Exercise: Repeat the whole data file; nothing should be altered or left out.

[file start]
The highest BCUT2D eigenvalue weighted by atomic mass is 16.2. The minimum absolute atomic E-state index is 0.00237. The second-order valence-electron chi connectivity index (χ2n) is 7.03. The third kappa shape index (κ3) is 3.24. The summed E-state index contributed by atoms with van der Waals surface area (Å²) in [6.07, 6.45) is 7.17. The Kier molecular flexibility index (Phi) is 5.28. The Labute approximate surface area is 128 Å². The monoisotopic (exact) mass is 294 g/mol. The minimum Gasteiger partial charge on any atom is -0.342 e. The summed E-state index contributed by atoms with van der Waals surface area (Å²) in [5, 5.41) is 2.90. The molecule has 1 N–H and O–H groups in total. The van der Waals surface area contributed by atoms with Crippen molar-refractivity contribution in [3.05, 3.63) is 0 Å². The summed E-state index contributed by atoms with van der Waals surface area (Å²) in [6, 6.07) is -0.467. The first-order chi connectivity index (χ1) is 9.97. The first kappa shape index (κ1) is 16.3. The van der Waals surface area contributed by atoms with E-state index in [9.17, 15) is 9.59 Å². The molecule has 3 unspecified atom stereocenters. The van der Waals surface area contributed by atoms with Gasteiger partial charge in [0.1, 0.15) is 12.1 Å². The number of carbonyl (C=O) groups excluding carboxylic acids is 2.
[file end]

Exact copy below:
The highest BCUT2D eigenvalue weighted by atomic mass is 16.2. The minimum absolute atomic E-state index is 0.00237. The second-order valence-electron chi connectivity index (χ2n) is 7.03. The third kappa shape index (κ3) is 3.24. The summed E-state index contributed by atoms with van der Waals surface area (Å²) in [6.07, 6.45) is 7.17. The Kier molecular flexibility index (Phi) is 5.28. The Labute approximate surface area is 128 Å². The monoisotopic (exact) mass is 294 g/mol. The minimum Gasteiger partial charge on any atom is -0.342 e. The summed E-state index contributed by atoms with van der Waals surface area (Å²) in [5, 5.41) is 2.90. The molecule has 1 N–H and O–H groups in total. The van der Waals surface area contributed by atoms with Crippen molar-refractivity contribution in [3.05, 3.63) is 0 Å². The summed E-state index contributed by atoms with van der Waals surface area (Å²) in [6, 6.07) is -0.467. The first-order chi connectivity index (χ1) is 9.97. The first kappa shape index (κ1) is 16.3. The van der Waals surface area contributed by atoms with E-state index in [9.17, 15) is 9.59 Å². The molecule has 3 unspecified atom stereocenters. The van der Waals surface area contributed by atoms with Gasteiger partial charge in [0.1, 0.15) is 12.1 Å². The number of carbonyl (C=O) groups excluding carboxylic acids is 2.